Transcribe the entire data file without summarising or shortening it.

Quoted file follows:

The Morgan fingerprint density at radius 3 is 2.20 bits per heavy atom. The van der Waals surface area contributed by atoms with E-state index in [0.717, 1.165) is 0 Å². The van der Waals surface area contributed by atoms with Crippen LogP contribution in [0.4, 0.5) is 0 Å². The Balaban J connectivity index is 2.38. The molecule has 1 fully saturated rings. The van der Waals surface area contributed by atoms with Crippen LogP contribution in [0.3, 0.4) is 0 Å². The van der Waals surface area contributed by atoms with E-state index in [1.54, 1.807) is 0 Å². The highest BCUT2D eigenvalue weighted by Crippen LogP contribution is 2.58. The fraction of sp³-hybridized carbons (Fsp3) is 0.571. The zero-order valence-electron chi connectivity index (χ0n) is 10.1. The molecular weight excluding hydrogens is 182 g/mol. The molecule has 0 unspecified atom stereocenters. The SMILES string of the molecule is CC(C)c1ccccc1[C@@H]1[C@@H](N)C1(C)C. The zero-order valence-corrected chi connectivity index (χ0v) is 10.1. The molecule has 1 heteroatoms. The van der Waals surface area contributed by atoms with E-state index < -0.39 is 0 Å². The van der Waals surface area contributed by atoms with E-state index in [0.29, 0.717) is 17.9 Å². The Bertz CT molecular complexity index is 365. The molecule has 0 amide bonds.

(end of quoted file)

The Morgan fingerprint density at radius 3 is 2.20 bits per heavy atom. The van der Waals surface area contributed by atoms with E-state index in [0.717, 1.165) is 0 Å². The van der Waals surface area contributed by atoms with Crippen LogP contribution in [0.4, 0.5) is 0 Å². The Balaban J connectivity index is 2.38. The molecule has 1 fully saturated rings. The van der Waals surface area contributed by atoms with Crippen LogP contribution in [0.3, 0.4) is 0 Å². The van der Waals surface area contributed by atoms with E-state index in [1.54, 1.807) is 0 Å². The highest BCUT2D eigenvalue weighted by Crippen LogP contribution is 2.58. The fraction of sp³-hybridized carbons (Fsp3) is 0.571. The zero-order valence-electron chi connectivity index (χ0n) is 10.1. The molecular weight excluding hydrogens is 182 g/mol. The molecule has 0 unspecified atom stereocenters. The SMILES string of the molecule is CC(C)c1ccccc1[C@@H]1[C@@H](N)C1(C)C. The zero-order valence-corrected chi connectivity index (χ0v) is 10.1. The molecule has 1 heteroatoms. The van der Waals surface area contributed by atoms with E-state index < -0.39 is 0 Å². The van der Waals surface area contributed by atoms with E-state index in [0.29, 0.717) is 17.9 Å². The Bertz CT molecular complexity index is 365. The molecule has 0 amide bonds.